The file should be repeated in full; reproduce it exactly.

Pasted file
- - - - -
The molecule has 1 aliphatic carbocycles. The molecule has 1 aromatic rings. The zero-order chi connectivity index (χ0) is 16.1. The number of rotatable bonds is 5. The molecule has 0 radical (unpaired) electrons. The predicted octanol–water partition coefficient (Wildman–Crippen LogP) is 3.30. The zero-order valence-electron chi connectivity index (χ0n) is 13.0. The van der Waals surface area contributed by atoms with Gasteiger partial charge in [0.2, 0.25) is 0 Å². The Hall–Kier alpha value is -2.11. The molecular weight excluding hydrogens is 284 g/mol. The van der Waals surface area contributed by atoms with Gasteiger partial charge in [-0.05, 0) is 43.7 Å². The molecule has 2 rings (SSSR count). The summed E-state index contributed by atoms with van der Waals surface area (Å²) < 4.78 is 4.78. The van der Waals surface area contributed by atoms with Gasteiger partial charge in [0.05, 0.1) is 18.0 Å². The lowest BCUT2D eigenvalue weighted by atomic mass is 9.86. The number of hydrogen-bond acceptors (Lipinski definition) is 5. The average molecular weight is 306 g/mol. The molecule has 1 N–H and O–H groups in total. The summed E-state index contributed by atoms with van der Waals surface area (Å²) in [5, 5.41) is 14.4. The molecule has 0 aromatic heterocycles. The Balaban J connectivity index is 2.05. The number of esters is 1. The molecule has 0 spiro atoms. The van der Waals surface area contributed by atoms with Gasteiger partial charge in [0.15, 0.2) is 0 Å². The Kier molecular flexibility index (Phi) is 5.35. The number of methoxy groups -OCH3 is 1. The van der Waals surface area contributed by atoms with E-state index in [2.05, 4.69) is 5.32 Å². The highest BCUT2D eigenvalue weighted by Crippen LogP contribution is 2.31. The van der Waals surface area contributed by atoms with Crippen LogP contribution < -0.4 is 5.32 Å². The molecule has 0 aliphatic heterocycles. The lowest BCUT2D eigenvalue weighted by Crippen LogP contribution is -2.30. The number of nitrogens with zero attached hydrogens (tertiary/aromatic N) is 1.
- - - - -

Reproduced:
The molecule has 1 aliphatic carbocycles. The molecule has 1 aromatic rings. The zero-order chi connectivity index (χ0) is 16.1. The number of rotatable bonds is 5. The molecule has 0 radical (unpaired) electrons. The predicted octanol–water partition coefficient (Wildman–Crippen LogP) is 3.30. The zero-order valence-electron chi connectivity index (χ0n) is 13.0. The van der Waals surface area contributed by atoms with Gasteiger partial charge in [0.2, 0.25) is 0 Å². The Hall–Kier alpha value is -2.11. The molecular weight excluding hydrogens is 284 g/mol. The van der Waals surface area contributed by atoms with Gasteiger partial charge in [-0.05, 0) is 43.7 Å². The molecule has 2 rings (SSSR count). The summed E-state index contributed by atoms with van der Waals surface area (Å²) < 4.78 is 4.78. The van der Waals surface area contributed by atoms with Gasteiger partial charge in [0.05, 0.1) is 18.0 Å². The lowest BCUT2D eigenvalue weighted by atomic mass is 9.86. The number of hydrogen-bond acceptors (Lipinski definition) is 5. The average molecular weight is 306 g/mol. The molecule has 1 N–H and O–H groups in total. The summed E-state index contributed by atoms with van der Waals surface area (Å²) in [5, 5.41) is 14.4. The molecule has 0 aromatic heterocycles. The Balaban J connectivity index is 2.05. The number of esters is 1. The molecule has 0 spiro atoms. The van der Waals surface area contributed by atoms with Gasteiger partial charge in [0.15, 0.2) is 0 Å². The Kier molecular flexibility index (Phi) is 5.35. The number of methoxy groups -OCH3 is 1. The van der Waals surface area contributed by atoms with E-state index in [2.05, 4.69) is 5.32 Å². The highest BCUT2D eigenvalue weighted by Crippen LogP contribution is 2.31. The van der Waals surface area contributed by atoms with Crippen LogP contribution < -0.4 is 5.32 Å². The molecule has 0 aliphatic heterocycles. The lowest BCUT2D eigenvalue weighted by Crippen LogP contribution is -2.30. The number of nitrogens with zero attached hydrogens (tertiary/aromatic N) is 1.